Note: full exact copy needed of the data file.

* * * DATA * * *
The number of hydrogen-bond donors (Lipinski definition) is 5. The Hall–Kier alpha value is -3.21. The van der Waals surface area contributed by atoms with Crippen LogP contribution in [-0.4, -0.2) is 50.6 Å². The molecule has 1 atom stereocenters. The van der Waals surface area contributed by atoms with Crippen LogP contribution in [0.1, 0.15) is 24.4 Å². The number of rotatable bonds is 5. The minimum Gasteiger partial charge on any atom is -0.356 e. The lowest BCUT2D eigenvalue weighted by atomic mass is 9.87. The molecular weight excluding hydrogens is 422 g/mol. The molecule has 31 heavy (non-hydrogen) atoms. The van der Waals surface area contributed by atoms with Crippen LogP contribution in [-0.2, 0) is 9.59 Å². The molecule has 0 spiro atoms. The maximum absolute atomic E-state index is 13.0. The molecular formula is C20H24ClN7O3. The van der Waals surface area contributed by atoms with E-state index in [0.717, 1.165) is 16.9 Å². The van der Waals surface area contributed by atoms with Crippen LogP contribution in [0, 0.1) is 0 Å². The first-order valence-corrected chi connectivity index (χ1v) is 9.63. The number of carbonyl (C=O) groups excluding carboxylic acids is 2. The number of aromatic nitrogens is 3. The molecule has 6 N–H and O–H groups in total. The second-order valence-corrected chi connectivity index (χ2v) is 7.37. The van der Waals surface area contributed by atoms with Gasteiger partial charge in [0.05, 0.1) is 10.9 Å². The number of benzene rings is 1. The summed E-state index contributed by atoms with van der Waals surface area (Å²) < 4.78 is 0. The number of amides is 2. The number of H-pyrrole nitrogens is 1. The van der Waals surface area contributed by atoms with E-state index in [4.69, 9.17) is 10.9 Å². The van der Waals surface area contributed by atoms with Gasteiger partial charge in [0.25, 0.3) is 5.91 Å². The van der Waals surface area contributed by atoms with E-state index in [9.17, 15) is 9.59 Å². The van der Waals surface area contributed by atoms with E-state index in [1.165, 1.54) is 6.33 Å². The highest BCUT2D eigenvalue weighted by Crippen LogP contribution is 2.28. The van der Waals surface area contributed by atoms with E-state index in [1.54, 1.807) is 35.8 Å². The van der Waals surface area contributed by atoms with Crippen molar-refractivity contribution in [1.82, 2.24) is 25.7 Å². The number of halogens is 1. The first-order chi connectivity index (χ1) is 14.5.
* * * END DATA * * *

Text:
The number of hydrogen-bond donors (Lipinski definition) is 5. The Hall–Kier alpha value is -3.21. The van der Waals surface area contributed by atoms with Crippen LogP contribution in [-0.4, -0.2) is 50.6 Å². The molecule has 1 atom stereocenters. The van der Waals surface area contributed by atoms with Crippen LogP contribution in [0.1, 0.15) is 24.4 Å². The number of rotatable bonds is 5. The minimum Gasteiger partial charge on any atom is -0.356 e. The lowest BCUT2D eigenvalue weighted by atomic mass is 9.87. The molecular weight excluding hydrogens is 422 g/mol. The molecule has 31 heavy (non-hydrogen) atoms. The van der Waals surface area contributed by atoms with Crippen LogP contribution in [-0.2, 0) is 9.59 Å². The molecule has 0 spiro atoms. The maximum absolute atomic E-state index is 13.0. The molecular formula is C20H24ClN7O3. The van der Waals surface area contributed by atoms with E-state index in [0.717, 1.165) is 16.9 Å². The van der Waals surface area contributed by atoms with Crippen LogP contribution in [0, 0.1) is 0 Å². The first-order valence-corrected chi connectivity index (χ1v) is 9.63. The number of carbonyl (C=O) groups excluding carboxylic acids is 2. The number of aromatic nitrogens is 3. The molecule has 6 N–H and O–H groups in total. The second-order valence-corrected chi connectivity index (χ2v) is 7.37. The van der Waals surface area contributed by atoms with Gasteiger partial charge in [0.05, 0.1) is 10.9 Å². The number of benzene rings is 1. The summed E-state index contributed by atoms with van der Waals surface area (Å²) < 4.78 is 0. The number of amides is 2. The number of H-pyrrole nitrogens is 1. The van der Waals surface area contributed by atoms with E-state index in [4.69, 9.17) is 10.9 Å². The van der Waals surface area contributed by atoms with Gasteiger partial charge in [0.25, 0.3) is 5.91 Å². The van der Waals surface area contributed by atoms with E-state index in [9.17, 15) is 9.59 Å². The van der Waals surface area contributed by atoms with E-state index in [1.165, 1.54) is 6.33 Å². The highest BCUT2D eigenvalue weighted by Crippen LogP contribution is 2.28. The van der Waals surface area contributed by atoms with E-state index in [1.54, 1.807) is 35.8 Å². The van der Waals surface area contributed by atoms with Crippen molar-refractivity contribution in [1.82, 2.24) is 25.7 Å². The number of halogens is 1. The first-order chi connectivity index (χ1) is 14.5.